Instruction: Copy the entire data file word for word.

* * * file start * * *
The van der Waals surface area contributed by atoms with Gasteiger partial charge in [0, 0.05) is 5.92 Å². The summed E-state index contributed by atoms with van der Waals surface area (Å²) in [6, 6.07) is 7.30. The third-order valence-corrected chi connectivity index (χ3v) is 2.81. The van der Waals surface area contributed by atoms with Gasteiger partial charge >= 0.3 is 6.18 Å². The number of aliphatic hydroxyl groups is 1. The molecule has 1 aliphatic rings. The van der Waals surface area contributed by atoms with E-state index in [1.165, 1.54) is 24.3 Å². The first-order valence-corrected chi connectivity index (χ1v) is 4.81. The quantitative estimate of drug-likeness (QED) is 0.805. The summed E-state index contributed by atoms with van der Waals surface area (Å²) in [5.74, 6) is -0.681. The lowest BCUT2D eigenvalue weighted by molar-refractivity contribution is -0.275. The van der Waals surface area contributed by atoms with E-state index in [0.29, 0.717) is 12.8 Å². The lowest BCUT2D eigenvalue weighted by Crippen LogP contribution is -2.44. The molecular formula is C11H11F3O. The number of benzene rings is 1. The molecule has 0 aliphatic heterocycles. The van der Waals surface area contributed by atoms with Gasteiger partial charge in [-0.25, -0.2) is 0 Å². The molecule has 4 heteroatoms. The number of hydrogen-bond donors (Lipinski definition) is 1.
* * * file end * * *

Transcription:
The van der Waals surface area contributed by atoms with Gasteiger partial charge in [0, 0.05) is 5.92 Å². The summed E-state index contributed by atoms with van der Waals surface area (Å²) in [6, 6.07) is 7.30. The third-order valence-corrected chi connectivity index (χ3v) is 2.81. The van der Waals surface area contributed by atoms with Gasteiger partial charge >= 0.3 is 6.18 Å². The number of aliphatic hydroxyl groups is 1. The molecule has 1 aliphatic rings. The van der Waals surface area contributed by atoms with E-state index in [1.165, 1.54) is 24.3 Å². The first-order valence-corrected chi connectivity index (χ1v) is 4.81. The quantitative estimate of drug-likeness (QED) is 0.805. The summed E-state index contributed by atoms with van der Waals surface area (Å²) in [5.74, 6) is -0.681. The lowest BCUT2D eigenvalue weighted by molar-refractivity contribution is -0.275. The van der Waals surface area contributed by atoms with E-state index in [0.29, 0.717) is 12.8 Å². The lowest BCUT2D eigenvalue weighted by Crippen LogP contribution is -2.44. The molecular formula is C11H11F3O. The number of benzene rings is 1. The molecule has 0 aliphatic heterocycles. The van der Waals surface area contributed by atoms with Gasteiger partial charge in [-0.25, -0.2) is 0 Å². The molecule has 4 heteroatoms. The number of hydrogen-bond donors (Lipinski definition) is 1.